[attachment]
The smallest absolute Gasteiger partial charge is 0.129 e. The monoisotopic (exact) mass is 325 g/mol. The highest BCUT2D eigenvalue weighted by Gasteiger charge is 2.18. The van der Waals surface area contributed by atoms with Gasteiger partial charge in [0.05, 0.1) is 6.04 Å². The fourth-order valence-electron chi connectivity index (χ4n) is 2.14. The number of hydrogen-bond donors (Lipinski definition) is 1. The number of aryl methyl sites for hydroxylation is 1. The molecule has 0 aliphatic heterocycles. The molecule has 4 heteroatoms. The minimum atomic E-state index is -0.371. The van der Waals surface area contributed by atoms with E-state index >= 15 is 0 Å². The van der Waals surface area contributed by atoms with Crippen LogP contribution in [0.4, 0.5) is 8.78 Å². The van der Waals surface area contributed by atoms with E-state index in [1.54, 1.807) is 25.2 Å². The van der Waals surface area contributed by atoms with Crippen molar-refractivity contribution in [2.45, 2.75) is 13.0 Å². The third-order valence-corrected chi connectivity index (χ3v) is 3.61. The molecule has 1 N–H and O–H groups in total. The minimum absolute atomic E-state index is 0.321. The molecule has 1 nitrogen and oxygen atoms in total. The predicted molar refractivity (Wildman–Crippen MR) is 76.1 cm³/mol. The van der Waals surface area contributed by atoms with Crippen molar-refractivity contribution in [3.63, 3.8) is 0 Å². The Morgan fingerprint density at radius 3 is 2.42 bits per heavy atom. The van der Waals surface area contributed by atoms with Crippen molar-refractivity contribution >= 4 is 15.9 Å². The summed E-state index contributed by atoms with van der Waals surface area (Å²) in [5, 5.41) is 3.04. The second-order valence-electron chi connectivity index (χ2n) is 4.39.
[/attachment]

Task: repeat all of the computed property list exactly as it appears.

The smallest absolute Gasteiger partial charge is 0.129 e. The monoisotopic (exact) mass is 325 g/mol. The highest BCUT2D eigenvalue weighted by Gasteiger charge is 2.18. The van der Waals surface area contributed by atoms with Gasteiger partial charge in [0.05, 0.1) is 6.04 Å². The fourth-order valence-electron chi connectivity index (χ4n) is 2.14. The number of hydrogen-bond donors (Lipinski definition) is 1. The number of aryl methyl sites for hydroxylation is 1. The molecule has 0 aliphatic heterocycles. The molecule has 4 heteroatoms. The minimum atomic E-state index is -0.371. The van der Waals surface area contributed by atoms with E-state index >= 15 is 0 Å². The van der Waals surface area contributed by atoms with Crippen LogP contribution in [0.4, 0.5) is 8.78 Å². The van der Waals surface area contributed by atoms with E-state index in [1.54, 1.807) is 25.2 Å². The van der Waals surface area contributed by atoms with Crippen molar-refractivity contribution in [2.45, 2.75) is 13.0 Å². The third-order valence-corrected chi connectivity index (χ3v) is 3.61. The molecule has 1 N–H and O–H groups in total. The minimum absolute atomic E-state index is 0.321. The molecule has 1 nitrogen and oxygen atoms in total. The predicted molar refractivity (Wildman–Crippen MR) is 76.1 cm³/mol. The van der Waals surface area contributed by atoms with Crippen molar-refractivity contribution in [3.63, 3.8) is 0 Å². The Morgan fingerprint density at radius 3 is 2.42 bits per heavy atom. The van der Waals surface area contributed by atoms with Crippen molar-refractivity contribution >= 4 is 15.9 Å². The summed E-state index contributed by atoms with van der Waals surface area (Å²) in [5, 5.41) is 3.04. The second-order valence-electron chi connectivity index (χ2n) is 4.39.